Dvdaya said that triathlon is fun and competitive, but quite different from other sports she participates in. “When you run cross-country, you start with new legs. Even if you run longer, it is faster because you are running faster. But, every time you do the triathlon, you start to swim. When I started swimming I was dead when I finished so my legs were already halfway. Then I had to ride a bike and it burned my legs, then we started running. Although I ran slowly, I didn’t stop and start walking or anything. So you run more slowly. I know I did.
She also knew about his strong suits and his less solid suits before the race. “I feel like at the start we are all pretty fit, so we knew what our strengths were and what were our downsides. We know we’re not good swimmers, but we wanted to make sure we were doing really well in the other activities we were doing like biking and running.
Each said they plan to continue with the triathlon. Dvdaya noted, “I will keep running and start riding my Doda on the road. We just got a new road bike, so we’re going to start doing it. And we will start to swim. Maybe that will help us a bit. I was like 50th out of the swim, but came back to running and cycling and finished second. “
Ogana commented: “I liked it because it was difficult and I was really slow swimming, but I caught up with everyone on the run and the bike. But, as I ran, my side started to hurt.
Joscelyn said: “I think I’ll keep doing it and maybe work a bit more on the race. I have never been the fastest runner. But somehow work on everything a bit more and try to cut down on my time. And try to beat my little sister next time.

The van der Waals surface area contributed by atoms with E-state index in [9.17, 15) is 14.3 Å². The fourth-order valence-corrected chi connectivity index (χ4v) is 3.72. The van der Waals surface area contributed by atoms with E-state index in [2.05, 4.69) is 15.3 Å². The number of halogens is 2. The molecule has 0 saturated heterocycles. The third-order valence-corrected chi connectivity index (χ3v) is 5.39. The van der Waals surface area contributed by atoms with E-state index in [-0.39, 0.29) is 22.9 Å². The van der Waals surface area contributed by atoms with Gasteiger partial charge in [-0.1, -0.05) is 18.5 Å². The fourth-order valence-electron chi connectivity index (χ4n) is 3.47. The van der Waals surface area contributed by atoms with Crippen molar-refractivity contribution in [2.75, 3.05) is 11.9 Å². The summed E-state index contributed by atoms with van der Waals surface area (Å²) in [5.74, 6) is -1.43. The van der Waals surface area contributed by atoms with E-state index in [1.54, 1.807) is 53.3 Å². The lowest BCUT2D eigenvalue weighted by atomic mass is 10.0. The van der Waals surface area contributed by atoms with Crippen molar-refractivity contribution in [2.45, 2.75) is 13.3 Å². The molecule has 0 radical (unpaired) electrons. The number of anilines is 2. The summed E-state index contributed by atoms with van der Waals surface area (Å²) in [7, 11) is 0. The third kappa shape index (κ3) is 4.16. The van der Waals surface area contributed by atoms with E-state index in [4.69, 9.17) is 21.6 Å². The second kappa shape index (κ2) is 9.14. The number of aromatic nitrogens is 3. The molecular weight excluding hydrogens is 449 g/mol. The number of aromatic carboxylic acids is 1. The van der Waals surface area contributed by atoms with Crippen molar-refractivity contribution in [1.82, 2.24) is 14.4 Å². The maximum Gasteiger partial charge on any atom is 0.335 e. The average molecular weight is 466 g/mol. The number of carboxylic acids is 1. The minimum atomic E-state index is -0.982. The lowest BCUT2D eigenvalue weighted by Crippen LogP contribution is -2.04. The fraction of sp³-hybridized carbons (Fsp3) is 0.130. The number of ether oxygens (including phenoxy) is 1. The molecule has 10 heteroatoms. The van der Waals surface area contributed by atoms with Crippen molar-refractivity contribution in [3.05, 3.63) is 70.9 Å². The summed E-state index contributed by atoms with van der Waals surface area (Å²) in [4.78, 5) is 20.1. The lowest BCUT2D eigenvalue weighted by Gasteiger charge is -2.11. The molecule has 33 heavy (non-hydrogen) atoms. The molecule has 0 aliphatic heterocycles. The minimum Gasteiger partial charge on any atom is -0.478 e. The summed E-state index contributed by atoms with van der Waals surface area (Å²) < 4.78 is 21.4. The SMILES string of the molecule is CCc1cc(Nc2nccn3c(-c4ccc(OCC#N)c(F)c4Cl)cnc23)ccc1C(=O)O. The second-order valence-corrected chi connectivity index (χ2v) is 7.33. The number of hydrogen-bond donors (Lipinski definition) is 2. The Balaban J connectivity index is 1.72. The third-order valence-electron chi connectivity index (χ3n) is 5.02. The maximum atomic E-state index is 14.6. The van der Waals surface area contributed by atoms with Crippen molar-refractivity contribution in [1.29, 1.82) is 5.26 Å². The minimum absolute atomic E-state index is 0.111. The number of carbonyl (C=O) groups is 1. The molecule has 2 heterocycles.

Cambry also said she plans to continue in the sport. “It’s fun and you can practice. And, they are fun! And my family encourages me.
Miranda Stamper, mother of Joscelyn and Cambry, said: “They are a great group of kids. You ask them to do something and they will get to work. We did a few laps with Joscelyn because his bike is quite strong, so swimming and running were his weak points. So, this is the thing that we kind of worked on to prepare it.
All young athletes and their mothers agree that more young Cherokees would like to get involved in the sport of triathlon and mentioned the idea of a Cherokee Triathlon Club.
“I think that would be great,” said Miranda. “There has to be some way of figuring out where these kids, and there are a lot of kids who are like them, who would. They might not be able to travel, but if it’s here and they have everything they need to prepare for it here, and it’s free, there’s no reason we can’t may not have one and may it be a great success. There are tons of athletic kids and everything they need is there at this resort free for them. I think it would be an amazing addition we could give these kids. “
Dvdaya said: “This (an organized triathlon club) would be cool! More activities would be cool here. Like the 5k and the marathon people, it was pretty cool.
Joscelyn added that it would be nice to see an event held in Cherokee: “I think because it’s so far a bunch of kids from here can’t really get there. And, if we had it here, I’m sure a lot more would come out and do it.
Cambry nodded, “We have nothing else to do in Cherokee.” If they had a club here, some kids would do it for something to do. I wish we would.